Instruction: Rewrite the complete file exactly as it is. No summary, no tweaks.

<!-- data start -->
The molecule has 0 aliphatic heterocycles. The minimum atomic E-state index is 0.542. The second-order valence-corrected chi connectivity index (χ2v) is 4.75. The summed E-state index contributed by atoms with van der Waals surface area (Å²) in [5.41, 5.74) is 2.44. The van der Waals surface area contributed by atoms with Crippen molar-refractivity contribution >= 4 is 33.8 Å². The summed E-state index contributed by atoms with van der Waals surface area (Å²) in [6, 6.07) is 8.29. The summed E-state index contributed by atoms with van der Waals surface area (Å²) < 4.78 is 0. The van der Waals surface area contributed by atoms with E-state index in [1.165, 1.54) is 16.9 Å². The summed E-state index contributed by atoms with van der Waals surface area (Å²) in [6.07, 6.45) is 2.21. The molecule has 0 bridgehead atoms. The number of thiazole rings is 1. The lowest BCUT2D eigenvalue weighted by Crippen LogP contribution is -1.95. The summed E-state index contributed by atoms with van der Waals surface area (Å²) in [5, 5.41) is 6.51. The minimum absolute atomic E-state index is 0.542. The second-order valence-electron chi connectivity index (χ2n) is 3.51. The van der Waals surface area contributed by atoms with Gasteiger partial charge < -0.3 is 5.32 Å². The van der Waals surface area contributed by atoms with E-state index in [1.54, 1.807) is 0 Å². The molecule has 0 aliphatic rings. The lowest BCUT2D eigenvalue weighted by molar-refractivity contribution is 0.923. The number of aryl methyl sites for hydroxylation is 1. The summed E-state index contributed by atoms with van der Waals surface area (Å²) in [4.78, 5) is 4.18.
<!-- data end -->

The molecule has 0 aliphatic heterocycles. The minimum atomic E-state index is 0.542. The second-order valence-corrected chi connectivity index (χ2v) is 4.75. The summed E-state index contributed by atoms with van der Waals surface area (Å²) in [5.41, 5.74) is 2.44. The van der Waals surface area contributed by atoms with Crippen molar-refractivity contribution >= 4 is 33.8 Å². The summed E-state index contributed by atoms with van der Waals surface area (Å²) in [6, 6.07) is 8.29. The summed E-state index contributed by atoms with van der Waals surface area (Å²) < 4.78 is 0. The van der Waals surface area contributed by atoms with E-state index in [1.165, 1.54) is 16.9 Å². The summed E-state index contributed by atoms with van der Waals surface area (Å²) in [6.07, 6.45) is 2.21. The molecule has 0 bridgehead atoms. The number of thiazole rings is 1. The lowest BCUT2D eigenvalue weighted by Crippen LogP contribution is -1.95. The summed E-state index contributed by atoms with van der Waals surface area (Å²) in [5, 5.41) is 6.51. The minimum absolute atomic E-state index is 0.542. The second-order valence-electron chi connectivity index (χ2n) is 3.51. The van der Waals surface area contributed by atoms with Gasteiger partial charge < -0.3 is 5.32 Å². The van der Waals surface area contributed by atoms with E-state index in [1.54, 1.807) is 0 Å². The molecule has 0 aliphatic rings. The lowest BCUT2D eigenvalue weighted by molar-refractivity contribution is 0.923. The number of aryl methyl sites for hydroxylation is 1. The summed E-state index contributed by atoms with van der Waals surface area (Å²) in [4.78, 5) is 4.18.